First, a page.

Oregon Blog Updates
Two weeks after the fact, people in Jackson County are still rubbing their eyes and wondering if we really did approve a ban on GMO cultivation, the only one that will be allowed in Oregon—thanks to the pre-emption bill shoved into last year’s special session package—in the foreseeable future.
Those of us who’ve worked the trenches down here for a long time can’t remember anything like it. A brief recap:
In the spring of 2012, a young organic farmer named Chris Hardy discovered that the multinational ag firm Syngenta had secretly planted genetically modified sugar beets (banned in its native Switzerland) near his small fields outside Ashland and in other leased plots around the Rogue Valley. The odds of GMO pollen contamination were high enough that he had to plough his own crop under. He took his concerns to both Syngenta representatives and county officials, none of whom were impressed, interested, or mindful of Chris’ tenacity. He started rallying other growers, local food marketers, and passionate patrons of fresh, unadulterated local food (as in most other places, our ranks have been growing fast here), and the result was an initiative petition campaign that quickly gathered more than enough signatures.
Then came the dance at the 2013 special session, where a key block of Republicans—you know, those champions of moving power and authority away from Salem and towards local government—demanded the recently-defeated legislation to pre-empt counties from initiating agricultural regulations like, oh, say, GMO bans or labeling measures. That was their non-negotiable price for buying the PERS reform/tax tweak “grand” bargain, and the governor paid it. In a counter-concession, Senator Alan Bates and Representative Peter Buckley were able to carve out an exemption for Jackson County so that we could vote on our already-qualified ballot measure.
It surprised no one that Monsanto, Syngenta, Dow and their pass-throughs like the Oregon Farm Bureau carpet-bombed local media with fearful, objectively false ads. They were different but ethically comparable to the lies that reversed initial public opinion and defeated recent statewide GMO labeling measures in both California and Washington. In the end the industry-funded campaign, known—really—as “Good Neighbor Farmers,” spent in the $40-$45 range for every vote they won (an aside: can anyone think of an election with more expensive votes?).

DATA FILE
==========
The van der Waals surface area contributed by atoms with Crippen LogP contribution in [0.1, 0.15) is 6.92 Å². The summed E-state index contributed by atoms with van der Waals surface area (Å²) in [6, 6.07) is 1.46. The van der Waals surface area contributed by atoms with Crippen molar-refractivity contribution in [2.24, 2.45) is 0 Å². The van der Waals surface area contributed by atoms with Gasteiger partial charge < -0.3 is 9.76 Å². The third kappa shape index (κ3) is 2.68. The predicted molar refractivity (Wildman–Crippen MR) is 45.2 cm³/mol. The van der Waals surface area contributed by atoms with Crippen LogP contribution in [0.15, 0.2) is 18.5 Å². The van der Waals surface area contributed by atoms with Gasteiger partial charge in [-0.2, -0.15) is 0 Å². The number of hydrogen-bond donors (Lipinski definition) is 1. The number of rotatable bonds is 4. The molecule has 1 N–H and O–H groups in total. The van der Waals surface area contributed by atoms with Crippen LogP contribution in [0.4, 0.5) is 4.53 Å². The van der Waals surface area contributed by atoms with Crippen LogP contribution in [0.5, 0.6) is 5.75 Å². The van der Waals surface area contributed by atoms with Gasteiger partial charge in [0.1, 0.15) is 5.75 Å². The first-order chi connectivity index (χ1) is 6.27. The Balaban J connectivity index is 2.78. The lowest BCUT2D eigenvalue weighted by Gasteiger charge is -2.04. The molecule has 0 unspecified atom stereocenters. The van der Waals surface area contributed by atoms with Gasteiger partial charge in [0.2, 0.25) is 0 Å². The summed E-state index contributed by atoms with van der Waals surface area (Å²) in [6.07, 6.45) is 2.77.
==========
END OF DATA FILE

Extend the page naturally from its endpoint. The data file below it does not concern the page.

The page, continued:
On May 20, two years and two months after Syngena’s beet crop was first discovered here, solidly Republican Jackson County voted to ban GMO cultivation. The margin was 2-to-1.
It’s fair, probably understated, to say that some of us had to muffle loud inner skeptics as we worked on this campaign. Like the agricultural vision of these young rabble-rousing farmers would trump Monsanto and Syngenta’s business plans. Good luck with that.
What we didn’t factor in was a profound hunger, stronger than red/blue loyalties, for a different path than we’ve been traveling. Fewer chemicals and more confidence in the food we eat. More connection to the people who grow it, fewer boxes in our pantry with endless unpronounceable ingredients. More power to shape our own future and less deference to the drumbeat of authoritative media messages that don’t line up with our deepest common sense. Less connection to stuff and more to place, a place for which many of us feel a deep and protective local patriotism.